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New Mexico Children, Youth, and Families Department launches new center to keep foster kids from sleeping in offices



NEW MEXICO (KRQE) – Foster teens sleeping overnight in office buildings: it’s a problem the New Mexico Children, Youth and Families Department (CYFD) has promised to fix, as it struggles to find foster families. Now, the department is opening up what it calls a solution. KRQE News 13 spoke with CYFD about those plans and others who feel its not enough.

“It’s been a long year for me since I came onboard a year ago, in really trying to restructure the agency,” said Teresa Casados, cabinet secretary for CYFD. One of the problems CYFD has dealt with as the state faces a lack of foster families surrounds kids and teens staying overnight in their offices—where conflicts between workers and foster children have escalated to the point of 9-1-1 calls.

The situation—highlighted in a KRQE Investigates report—has been hard to fix according to Casados, who says the agency has had little luck signing up new foster parents.

“From the 124 events that I think we’ve had, we had 19 people that actually engaged with us after those events,” Casados said. Despite low interest, the department’s been working to get kids out of CYFD’s offices in a different way: a new multipurpose home for boys aged 12 and up in Albuquerque.

“It’s a CYFD facility that we have. It used to be the Girl’s Reintegration Center, and we’ve made some upgrades to that location. AMI Kids is operating that for us,” Casados said.

The facility has four bedrooms with three beds to a room, a classroom, and an outdoor recreation area. Staff includes a chef, a nurse, and therapists onsite. Casados says they have partnerships with a charter school and a local community college to do online school and have a tutor onsite. They also have a partnership with Workforce Solutions.

“It’s really about normalcy for those kids and providing them the environment that will prepare them for you know, life. Some of these are older youth. They’re 15, 16, 17 years old,” Casados said.

“We’re still continuing to look for placement, but if they end up going into Fostering Connections or transitional living for youth, we want to make sure they’re prepared and have the skills to be successful,” Casados said.

So far, five kids are living there. The facility has the capacity for 12, and Casados hopes to have the rest of the boys living in the offices transition to the center by month’s end.

However, some advocates aren’t thrilled with the venture, saying the state has other obligations it still needs to meet. Jesse Clifton, an attorney with Disability Rights New Mexico, says CYFD has already settled a lawsuit in 2020 that highlighted the overuse of congregate care.

“The allegations of that lawsuit in general terms alleged that children who have been subject to abuse and neglect and had been brought into the custody of the state of New Mexico were further subjected to more abuse and neglect as opposed to updating the resources and supports they needed to thrive,” Clifton said.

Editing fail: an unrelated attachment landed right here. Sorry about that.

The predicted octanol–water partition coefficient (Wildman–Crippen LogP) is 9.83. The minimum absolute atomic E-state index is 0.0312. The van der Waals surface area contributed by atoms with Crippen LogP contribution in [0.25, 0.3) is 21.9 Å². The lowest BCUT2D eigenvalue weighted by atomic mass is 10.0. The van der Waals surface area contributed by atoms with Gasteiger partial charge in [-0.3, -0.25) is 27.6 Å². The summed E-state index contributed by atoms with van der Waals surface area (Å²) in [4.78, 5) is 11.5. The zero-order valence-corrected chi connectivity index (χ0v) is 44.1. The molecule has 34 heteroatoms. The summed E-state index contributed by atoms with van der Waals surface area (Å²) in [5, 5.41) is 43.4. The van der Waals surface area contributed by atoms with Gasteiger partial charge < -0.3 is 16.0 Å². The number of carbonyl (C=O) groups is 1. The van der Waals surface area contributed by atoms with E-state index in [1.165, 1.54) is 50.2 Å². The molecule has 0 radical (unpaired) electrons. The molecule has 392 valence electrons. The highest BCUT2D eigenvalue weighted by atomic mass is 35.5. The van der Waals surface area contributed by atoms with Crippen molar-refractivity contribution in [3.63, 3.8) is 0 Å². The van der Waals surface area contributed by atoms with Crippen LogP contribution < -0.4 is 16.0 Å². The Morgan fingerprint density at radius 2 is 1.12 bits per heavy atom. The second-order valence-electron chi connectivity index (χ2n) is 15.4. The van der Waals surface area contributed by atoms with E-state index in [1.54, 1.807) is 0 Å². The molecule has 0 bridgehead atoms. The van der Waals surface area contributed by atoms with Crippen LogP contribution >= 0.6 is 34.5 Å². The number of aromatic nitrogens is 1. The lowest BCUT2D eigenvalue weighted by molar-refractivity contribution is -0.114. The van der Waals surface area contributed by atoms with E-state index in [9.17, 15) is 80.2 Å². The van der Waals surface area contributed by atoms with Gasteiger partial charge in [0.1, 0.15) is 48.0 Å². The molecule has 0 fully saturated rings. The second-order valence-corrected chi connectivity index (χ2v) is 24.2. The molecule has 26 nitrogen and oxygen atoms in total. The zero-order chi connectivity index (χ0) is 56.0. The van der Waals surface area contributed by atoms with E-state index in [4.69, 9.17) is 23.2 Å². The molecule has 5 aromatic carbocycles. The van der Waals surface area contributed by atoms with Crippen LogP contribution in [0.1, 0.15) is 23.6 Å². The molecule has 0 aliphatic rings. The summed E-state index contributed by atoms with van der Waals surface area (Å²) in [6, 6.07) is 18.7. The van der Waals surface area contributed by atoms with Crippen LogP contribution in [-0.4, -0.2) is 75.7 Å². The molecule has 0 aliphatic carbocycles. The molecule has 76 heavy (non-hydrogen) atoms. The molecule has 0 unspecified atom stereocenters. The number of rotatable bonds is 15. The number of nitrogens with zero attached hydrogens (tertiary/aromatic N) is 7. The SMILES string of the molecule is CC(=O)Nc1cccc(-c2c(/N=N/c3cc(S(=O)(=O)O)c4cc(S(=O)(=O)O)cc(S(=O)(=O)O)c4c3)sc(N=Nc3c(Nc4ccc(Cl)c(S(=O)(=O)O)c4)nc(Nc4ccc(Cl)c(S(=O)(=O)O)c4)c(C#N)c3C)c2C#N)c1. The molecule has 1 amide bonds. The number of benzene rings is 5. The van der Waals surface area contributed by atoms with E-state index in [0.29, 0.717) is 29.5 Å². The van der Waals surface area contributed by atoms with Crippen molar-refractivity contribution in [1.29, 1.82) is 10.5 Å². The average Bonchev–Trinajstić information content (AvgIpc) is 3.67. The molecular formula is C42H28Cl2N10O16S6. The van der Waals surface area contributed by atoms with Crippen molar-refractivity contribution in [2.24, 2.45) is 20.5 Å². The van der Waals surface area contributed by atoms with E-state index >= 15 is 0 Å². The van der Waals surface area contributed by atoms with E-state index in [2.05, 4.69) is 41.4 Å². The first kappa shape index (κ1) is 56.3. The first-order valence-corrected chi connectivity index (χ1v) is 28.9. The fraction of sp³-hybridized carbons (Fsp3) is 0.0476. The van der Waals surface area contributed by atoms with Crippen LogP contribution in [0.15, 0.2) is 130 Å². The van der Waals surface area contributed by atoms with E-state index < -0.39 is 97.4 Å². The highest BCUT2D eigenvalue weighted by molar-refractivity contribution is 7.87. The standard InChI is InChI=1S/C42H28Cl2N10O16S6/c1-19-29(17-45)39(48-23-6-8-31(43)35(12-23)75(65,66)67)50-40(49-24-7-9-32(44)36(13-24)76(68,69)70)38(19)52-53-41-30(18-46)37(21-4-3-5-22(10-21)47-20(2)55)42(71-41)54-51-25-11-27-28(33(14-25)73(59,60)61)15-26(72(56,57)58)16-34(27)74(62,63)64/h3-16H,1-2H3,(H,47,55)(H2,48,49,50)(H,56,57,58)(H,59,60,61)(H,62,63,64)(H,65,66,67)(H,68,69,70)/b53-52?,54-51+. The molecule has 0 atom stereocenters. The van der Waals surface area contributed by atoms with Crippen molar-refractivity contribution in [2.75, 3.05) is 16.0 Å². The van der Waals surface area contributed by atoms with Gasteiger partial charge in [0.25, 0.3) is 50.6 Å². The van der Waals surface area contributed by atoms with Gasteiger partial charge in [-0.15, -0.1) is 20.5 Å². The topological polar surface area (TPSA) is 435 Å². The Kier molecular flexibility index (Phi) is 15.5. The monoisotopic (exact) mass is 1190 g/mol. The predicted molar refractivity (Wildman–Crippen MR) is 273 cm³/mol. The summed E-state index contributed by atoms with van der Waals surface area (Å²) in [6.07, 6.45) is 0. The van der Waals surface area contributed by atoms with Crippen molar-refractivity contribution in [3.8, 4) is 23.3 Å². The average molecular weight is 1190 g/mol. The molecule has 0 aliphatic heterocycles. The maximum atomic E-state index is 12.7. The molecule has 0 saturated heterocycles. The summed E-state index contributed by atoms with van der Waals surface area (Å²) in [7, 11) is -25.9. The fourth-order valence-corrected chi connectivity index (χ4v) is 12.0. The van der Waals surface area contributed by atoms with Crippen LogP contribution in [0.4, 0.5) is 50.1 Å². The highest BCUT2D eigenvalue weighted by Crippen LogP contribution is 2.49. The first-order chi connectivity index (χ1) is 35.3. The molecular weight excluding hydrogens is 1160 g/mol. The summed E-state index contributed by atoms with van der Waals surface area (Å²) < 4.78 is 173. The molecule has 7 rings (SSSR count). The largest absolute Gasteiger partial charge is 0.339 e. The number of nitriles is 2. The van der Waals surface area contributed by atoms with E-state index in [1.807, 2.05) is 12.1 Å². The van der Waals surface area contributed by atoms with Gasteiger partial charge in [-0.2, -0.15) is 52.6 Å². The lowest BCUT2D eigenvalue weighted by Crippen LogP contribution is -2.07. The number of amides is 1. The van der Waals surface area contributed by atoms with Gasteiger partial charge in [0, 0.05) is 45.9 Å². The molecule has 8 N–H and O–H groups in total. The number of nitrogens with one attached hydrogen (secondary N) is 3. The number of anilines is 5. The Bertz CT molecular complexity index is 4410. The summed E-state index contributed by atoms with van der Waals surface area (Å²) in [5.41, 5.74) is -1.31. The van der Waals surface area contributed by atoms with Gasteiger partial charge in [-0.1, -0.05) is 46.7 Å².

“The lawsuit aimed at total system reform, and the lawsuit was brought in 2018 and it settled in 2020 with the state agreeing that the child welfare system in New Mexico was in need of pretty total reform,” Clifton said, “Those have overwhelmingly been disappointing progress reports as there’s much of the settlement that has yet to be satisfied and many of the deadlines have passed.”

He says prior to the lawsuit, children were inappropriately housed in group care: “Everyone has always agreed, I mean from the time of the settlement agreement to the corrective action plan which was as recent as last year—children belong in family homes. That’s the goal.”

Clifton says the new center doesn’t align with that goal. “That term multi-service home, multipurpose home, is a little bit of a misnomer because for all of its amenities is not a family home. It’s still congregate care and so we just have to keep those realities in mind,” Clifton said, “While this is movement of some kind, it’s not the movement that was agreed to and it’s not again the solution. This is more of a band-aid than a solution.”

Casados says the goal here is ending the office stays: “I think this is the better of those two situations, but our goal really is to make sure we can get those kids into permanent placement in a family-like setting…You know locations like this, you know multiservice homes are not ideal and there will be some people that don’t think this is the best course of action for us to take. We just want to make sure we’re meeting the needs of the kids.”

CYFD is also working to create a similar home for girls in Albuquerque who are currently staying in their offices.

CYFD emphasizes: they are looking for people to become foster parents to help with this issue. “Any help that we can get in encouraging individuals across the state to become foster families or even to give it a try if they want to be a respite family and try that slowly, we’d love to have a conversation with them about that,” Casados said.

For more information on becoming a foster parent, head to CYFD’s website here.



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